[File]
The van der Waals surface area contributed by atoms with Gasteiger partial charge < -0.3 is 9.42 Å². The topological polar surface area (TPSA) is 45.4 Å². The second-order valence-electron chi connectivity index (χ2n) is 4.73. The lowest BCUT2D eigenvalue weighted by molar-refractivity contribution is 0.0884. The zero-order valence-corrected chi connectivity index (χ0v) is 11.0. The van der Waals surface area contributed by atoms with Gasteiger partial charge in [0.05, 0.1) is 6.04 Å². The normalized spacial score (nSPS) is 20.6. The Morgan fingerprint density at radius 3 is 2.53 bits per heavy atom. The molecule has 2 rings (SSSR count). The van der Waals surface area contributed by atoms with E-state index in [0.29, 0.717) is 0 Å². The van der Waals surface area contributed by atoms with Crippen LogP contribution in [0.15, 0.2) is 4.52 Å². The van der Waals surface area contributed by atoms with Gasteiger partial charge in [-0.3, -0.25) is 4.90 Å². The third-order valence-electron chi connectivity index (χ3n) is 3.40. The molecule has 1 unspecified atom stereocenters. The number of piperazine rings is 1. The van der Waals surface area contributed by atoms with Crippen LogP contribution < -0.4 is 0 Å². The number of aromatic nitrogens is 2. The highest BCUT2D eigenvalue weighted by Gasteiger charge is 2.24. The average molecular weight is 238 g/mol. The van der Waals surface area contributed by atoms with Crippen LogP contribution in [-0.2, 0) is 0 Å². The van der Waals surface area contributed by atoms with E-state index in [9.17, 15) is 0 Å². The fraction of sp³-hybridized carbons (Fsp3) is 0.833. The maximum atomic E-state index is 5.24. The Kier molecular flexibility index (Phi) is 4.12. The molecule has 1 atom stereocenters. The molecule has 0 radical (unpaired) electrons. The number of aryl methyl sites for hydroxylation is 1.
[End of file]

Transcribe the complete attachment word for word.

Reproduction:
The van der Waals surface area contributed by atoms with Gasteiger partial charge < -0.3 is 9.42 Å². The topological polar surface area (TPSA) is 45.4 Å². The second-order valence-electron chi connectivity index (χ2n) is 4.73. The lowest BCUT2D eigenvalue weighted by molar-refractivity contribution is 0.0884. The zero-order valence-corrected chi connectivity index (χ0v) is 11.0. The van der Waals surface area contributed by atoms with Gasteiger partial charge in [0.05, 0.1) is 6.04 Å². The normalized spacial score (nSPS) is 20.6. The Morgan fingerprint density at radius 3 is 2.53 bits per heavy atom. The molecule has 2 rings (SSSR count). The van der Waals surface area contributed by atoms with E-state index in [0.29, 0.717) is 0 Å². The van der Waals surface area contributed by atoms with Crippen LogP contribution in [0.15, 0.2) is 4.52 Å². The van der Waals surface area contributed by atoms with Gasteiger partial charge in [-0.3, -0.25) is 4.90 Å². The third-order valence-electron chi connectivity index (χ3n) is 3.40. The molecule has 1 unspecified atom stereocenters. The number of piperazine rings is 1. The van der Waals surface area contributed by atoms with Crippen LogP contribution < -0.4 is 0 Å². The number of aromatic nitrogens is 2. The highest BCUT2D eigenvalue weighted by Gasteiger charge is 2.24. The average molecular weight is 238 g/mol. The van der Waals surface area contributed by atoms with Crippen LogP contribution in [-0.2, 0) is 0 Å². The van der Waals surface area contributed by atoms with E-state index in [9.17, 15) is 0 Å². The fraction of sp³-hybridized carbons (Fsp3) is 0.833. The maximum atomic E-state index is 5.24. The Kier molecular flexibility index (Phi) is 4.12. The molecule has 1 atom stereocenters. The molecule has 0 radical (unpaired) electrons. The number of aryl methyl sites for hydroxylation is 1.